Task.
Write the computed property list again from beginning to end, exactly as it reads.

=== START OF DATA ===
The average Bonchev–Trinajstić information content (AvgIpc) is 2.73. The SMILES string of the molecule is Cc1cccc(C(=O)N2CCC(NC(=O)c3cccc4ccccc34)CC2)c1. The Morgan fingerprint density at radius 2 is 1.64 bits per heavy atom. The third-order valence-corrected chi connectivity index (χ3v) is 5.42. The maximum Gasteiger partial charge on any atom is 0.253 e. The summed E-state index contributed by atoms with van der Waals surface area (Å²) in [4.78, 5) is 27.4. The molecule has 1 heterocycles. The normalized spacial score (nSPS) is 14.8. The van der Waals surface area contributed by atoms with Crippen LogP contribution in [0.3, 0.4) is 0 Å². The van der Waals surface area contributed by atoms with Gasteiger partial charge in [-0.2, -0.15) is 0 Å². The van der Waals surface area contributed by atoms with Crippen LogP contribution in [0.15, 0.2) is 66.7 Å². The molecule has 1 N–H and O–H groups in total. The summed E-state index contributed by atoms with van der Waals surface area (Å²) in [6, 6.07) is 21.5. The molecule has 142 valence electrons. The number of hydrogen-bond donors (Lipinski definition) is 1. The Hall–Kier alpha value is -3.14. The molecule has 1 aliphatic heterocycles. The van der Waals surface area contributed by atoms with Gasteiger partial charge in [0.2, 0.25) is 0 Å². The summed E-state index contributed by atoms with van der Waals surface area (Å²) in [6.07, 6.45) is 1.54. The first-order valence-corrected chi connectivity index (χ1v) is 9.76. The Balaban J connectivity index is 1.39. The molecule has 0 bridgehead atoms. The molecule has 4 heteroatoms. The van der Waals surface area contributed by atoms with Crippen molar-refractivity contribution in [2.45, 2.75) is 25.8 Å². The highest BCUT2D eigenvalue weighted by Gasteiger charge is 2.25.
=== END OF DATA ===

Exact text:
The average Bonchev–Trinajstić information content (AvgIpc) is 2.73. The SMILES string of the molecule is Cc1cccc(C(=O)N2CCC(NC(=O)c3cccc4ccccc34)CC2)c1. The Morgan fingerprint density at radius 2 is 1.64 bits per heavy atom. The third-order valence-corrected chi connectivity index (χ3v) is 5.42. The maximum Gasteiger partial charge on any atom is 0.253 e. The summed E-state index contributed by atoms with van der Waals surface area (Å²) in [4.78, 5) is 27.4. The molecule has 1 heterocycles. The normalized spacial score (nSPS) is 14.8. The van der Waals surface area contributed by atoms with Crippen LogP contribution in [0.3, 0.4) is 0 Å². The van der Waals surface area contributed by atoms with Gasteiger partial charge in [-0.2, -0.15) is 0 Å². The van der Waals surface area contributed by atoms with Crippen LogP contribution in [0.15, 0.2) is 66.7 Å². The molecule has 1 N–H and O–H groups in total. The summed E-state index contributed by atoms with van der Waals surface area (Å²) in [6, 6.07) is 21.5. The molecule has 142 valence electrons. The number of hydrogen-bond donors (Lipinski definition) is 1. The Hall–Kier alpha value is -3.14. The molecule has 1 aliphatic heterocycles. The van der Waals surface area contributed by atoms with Gasteiger partial charge in [0.2, 0.25) is 0 Å². The summed E-state index contributed by atoms with van der Waals surface area (Å²) in [6.07, 6.45) is 1.54. The first-order valence-corrected chi connectivity index (χ1v) is 9.76. The Balaban J connectivity index is 1.39. The molecule has 0 bridgehead atoms. The molecule has 4 heteroatoms. The van der Waals surface area contributed by atoms with Crippen molar-refractivity contribution in [2.45, 2.75) is 25.8 Å². The highest BCUT2D eigenvalue weighted by Gasteiger charge is 2.25.